Special Focus Research Article
Shh signaling in limb bud ectoderm: Potential role in teratogen-induced postaxial ectrodactyly
Article first published online: 27 APR 2005
Copyright © 2005 Wiley-Liss, Inc.
Special Issue: Special Focus on Limb Development
Volume 233, Issue 2, pages 313–325, June 2005
How to Cite
Bell, S. M., Schreiner, C. M., Goetz, J. A., Robbins, D. J. and Scott, W. J. (2005), Shh signaling in limb bud ectoderm: Potential role in teratogen-induced postaxial ectrodactyly. Dev. Dyn., 233: 313–325. doi: 10.1002/dvdy.20409
- Issue published online: 12 MAY 2005
- Article first published online: 27 APR 2005
- Manuscript Revised: 25 FEB 2005
- Manuscript Accepted: 25 FEB 2005
- Manuscript Received: 9 NOV 2004
- NIH. Grant Number: ES11750
- polarizing activity;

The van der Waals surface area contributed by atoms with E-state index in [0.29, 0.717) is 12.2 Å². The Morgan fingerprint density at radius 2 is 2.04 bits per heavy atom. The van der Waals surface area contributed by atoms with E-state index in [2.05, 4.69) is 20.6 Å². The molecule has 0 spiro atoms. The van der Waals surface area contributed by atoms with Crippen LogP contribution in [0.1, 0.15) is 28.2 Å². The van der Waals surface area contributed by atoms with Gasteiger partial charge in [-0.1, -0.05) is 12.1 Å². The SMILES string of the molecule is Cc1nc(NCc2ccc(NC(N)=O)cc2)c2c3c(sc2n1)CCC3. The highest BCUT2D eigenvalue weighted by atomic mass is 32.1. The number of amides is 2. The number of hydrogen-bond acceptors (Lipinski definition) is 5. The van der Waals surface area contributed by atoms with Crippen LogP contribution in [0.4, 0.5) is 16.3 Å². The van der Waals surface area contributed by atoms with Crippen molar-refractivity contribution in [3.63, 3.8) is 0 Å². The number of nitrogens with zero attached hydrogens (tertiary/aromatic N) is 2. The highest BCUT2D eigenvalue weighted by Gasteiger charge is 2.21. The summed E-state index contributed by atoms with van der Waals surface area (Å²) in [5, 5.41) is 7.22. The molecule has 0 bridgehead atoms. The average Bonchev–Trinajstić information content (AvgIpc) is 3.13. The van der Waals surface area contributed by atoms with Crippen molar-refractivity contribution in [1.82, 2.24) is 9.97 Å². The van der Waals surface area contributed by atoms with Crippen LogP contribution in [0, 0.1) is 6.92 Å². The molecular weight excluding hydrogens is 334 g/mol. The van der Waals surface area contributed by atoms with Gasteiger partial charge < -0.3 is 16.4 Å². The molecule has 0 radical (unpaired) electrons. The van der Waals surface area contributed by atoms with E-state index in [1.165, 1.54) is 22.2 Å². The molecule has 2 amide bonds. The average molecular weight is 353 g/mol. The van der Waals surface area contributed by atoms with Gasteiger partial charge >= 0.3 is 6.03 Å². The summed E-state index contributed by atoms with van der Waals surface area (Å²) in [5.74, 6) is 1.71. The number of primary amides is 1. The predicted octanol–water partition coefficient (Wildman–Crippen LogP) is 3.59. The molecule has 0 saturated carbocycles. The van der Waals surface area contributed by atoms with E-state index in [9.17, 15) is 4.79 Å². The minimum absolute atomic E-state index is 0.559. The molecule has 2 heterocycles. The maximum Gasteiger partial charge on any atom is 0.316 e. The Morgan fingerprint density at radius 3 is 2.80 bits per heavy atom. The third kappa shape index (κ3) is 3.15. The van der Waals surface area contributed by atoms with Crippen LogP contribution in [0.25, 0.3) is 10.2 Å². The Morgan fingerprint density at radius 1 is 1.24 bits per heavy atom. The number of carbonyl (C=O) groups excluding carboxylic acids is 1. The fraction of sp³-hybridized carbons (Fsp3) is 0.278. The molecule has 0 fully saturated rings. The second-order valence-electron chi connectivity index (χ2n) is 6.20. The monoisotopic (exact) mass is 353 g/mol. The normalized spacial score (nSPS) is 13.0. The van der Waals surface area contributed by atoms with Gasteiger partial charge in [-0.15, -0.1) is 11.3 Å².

A variety of teratogens induce the loss of postaxial forelimb structures when administered during mid-gestation to the mouse. Previous studies demonstrated that teratogen exposure is associated with a reduction in zone of polarizing activity (ZPA) -related polarizing activity without a noticeable loss of Shh expression. Herein, we quantitatively confirm that expression of Shh, Ptch1, and Gli3 are unaltered by teratogen exposure and demonstrate that sonic hedgehog (Shh) translation is unaffected. Examination of the polarizing response of host chick wings to teratogen-exposed ZPA tissue revealed an induced growth response and ectopic induction of Fgf4, Bmp2, Ptch1, and Gli1 expression similar to control ZPA tissue. Control ZPA tissue altered the fate of cells destined to die in the anterior necrotic zone, whereas cell death ensued in hosts receiving teratogen-exposed grafts. Immunohistochemical studies localized Shh protein in the mouse limb to the posterior mesoderm and overlying ectoderm. We postulate that teratogen exposure alters the ability of Shh to signal to the ectoderm and present microarray and reverse transcriptase-polymerase chain reaction data, indicating that Shh signaling could occur in the limb bud ectoderm. Developmental Dynamics 233:313–325, 2005. © 2005 Wiley-Liss, Inc.